Lok Sabha polls 2019: BJP betrays lack of confidence in Rajasthan

As the state prepares to elect its representatives for the next Lok Sabha, here’s a look at where the two rival parties, Congress and the BJP stand

Photo courtesy: Twitter
Photo courtesy: Twitter

Sunny Sebastian

The Lok Sabha elections pose a big challenge to both the main political parties, the Congress and the BJP, in Rajasthan. For the Congress, the occasion is a chance to reiterate the mandate it received from the 4.86 crore voters of the state in the November Assembly elections while, for the BJP, the task ahead appears to retain at least a portion of the 25 seats it had won in Rajasthan in the 2014. The bravado over air strikes on terrorist camps inside Pakistan notwithstanding, for the BJP, the coming elections are anyway a losing proposition.

That is because the BJP, as it is elsewhere in the Hindi heartland as of now, is bound to lose seats. The challenge before that party is to hold on to at least a fraction of the existing seats in the face of the country-wide turbulence over growing unemployment and overall disaffection with the government. The obvious signs of BJP faltering in Rajasthan were visible in the party’s indecisiveness over the choice of candidates. It took much more time for the BP to decide on its candidates than its rival, the Congress, and the dilemma was obvious as the party had to do drop some of its sitting MPs, including one Union Minister.

After much wavering and prevarication, the party decided to drop six of its sitting MPs. Out of the sitting members, Rajsamand MP Hari Om Singh had opted out of the race. In his place, the party parachuted the scion of the former Jaipur family and former BJP MLA, Diya Kumari, as candidate. The BJP has retained its Baba MP from Sikar, Sumedhanand Saraswati, and has brought in yet another sadhu, Baba Balaknath. This way, the presumed quota for the sadhu-sants in the BJP is retained at 8 per cent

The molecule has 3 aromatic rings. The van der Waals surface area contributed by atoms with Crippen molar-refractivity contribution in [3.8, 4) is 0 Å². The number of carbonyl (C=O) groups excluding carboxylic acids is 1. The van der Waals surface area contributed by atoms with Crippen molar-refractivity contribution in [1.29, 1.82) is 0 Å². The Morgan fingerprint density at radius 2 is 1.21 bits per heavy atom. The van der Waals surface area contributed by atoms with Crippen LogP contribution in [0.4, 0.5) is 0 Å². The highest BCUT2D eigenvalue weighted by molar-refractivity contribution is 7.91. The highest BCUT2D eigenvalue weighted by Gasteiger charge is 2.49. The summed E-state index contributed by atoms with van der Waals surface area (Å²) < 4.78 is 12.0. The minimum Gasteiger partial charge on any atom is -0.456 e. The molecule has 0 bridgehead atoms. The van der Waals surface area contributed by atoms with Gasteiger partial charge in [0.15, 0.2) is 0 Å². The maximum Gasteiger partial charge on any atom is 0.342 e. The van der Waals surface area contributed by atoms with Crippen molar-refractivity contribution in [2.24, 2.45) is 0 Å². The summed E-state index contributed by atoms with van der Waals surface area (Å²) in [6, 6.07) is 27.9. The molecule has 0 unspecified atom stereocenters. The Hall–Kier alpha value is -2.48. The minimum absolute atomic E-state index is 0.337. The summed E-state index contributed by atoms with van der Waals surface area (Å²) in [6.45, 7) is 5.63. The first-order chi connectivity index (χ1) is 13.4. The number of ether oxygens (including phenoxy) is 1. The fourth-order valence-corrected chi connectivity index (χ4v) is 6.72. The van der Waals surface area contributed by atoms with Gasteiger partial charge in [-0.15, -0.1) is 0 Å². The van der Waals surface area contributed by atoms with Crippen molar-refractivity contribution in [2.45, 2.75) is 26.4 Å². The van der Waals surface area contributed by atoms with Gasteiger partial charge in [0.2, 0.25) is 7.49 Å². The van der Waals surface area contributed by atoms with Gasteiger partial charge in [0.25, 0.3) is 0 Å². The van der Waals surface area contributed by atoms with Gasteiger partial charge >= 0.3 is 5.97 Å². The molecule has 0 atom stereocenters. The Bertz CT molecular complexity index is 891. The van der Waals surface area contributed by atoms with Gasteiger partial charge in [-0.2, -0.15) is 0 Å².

Ironically, the allocation for women is only slightly more with tickets to three women — that is, 12 per cent — Jaskaur Meena (Dausa), Ranjeeta Koli (Bharatpur) besides Diya Kumari. Though a shade better than the BJP, the Congress too has not been liberal with nomination of women. The party has given tickets to four women -Jyoti Khandelwal (Jaipur), Krishna Poonia (Jaipur Rural), Savita Meena (Dausa-ST) and Jyoti Mirdha (Nagaur). Jyoti Mirdha is a former MP from Nagaur while Jyoti Khandelwal is former Mayor of Jaipur who was elected directly.

There are no Muslims among the BJP candidates while the Congress’ lone Muslim candidate is in Churu — Rafiq Mandelia who is pitted against sitting BJP MP Rahul Kaswan. In fact, by the time the Lok Sabha elections were announced, the tally of the BJP had come down to 22 seats from the initial 25. This was because the sitting MPs in Ajmer and Alwar had died and in the by-elections held in 2018, the Congress had won both. Another party MP, Harish Meena, had quit the BJP prior to the Assembly elections in November 2018 to fight the state polls on the Congress ticket.

The BJP took maximum time to announce the candidate from Dausa. The name of Jaskaur Meena, former MP from Sawai Madhopur, was cleared as recently as April 14, eight days after the announcement of the rest of the party candidates. After the sudden exit of Harish Meena, the party had to look for a new person and the senior leader, Kirorilal Meena, who had returned to the BJP after a long gap, wanted the ticket for his wife and former minister in the Congress government, Golma Devi. Omprakash Hudla, the party rebel who had won as an Independent in the recent Assembly election, was also a strong aspirant.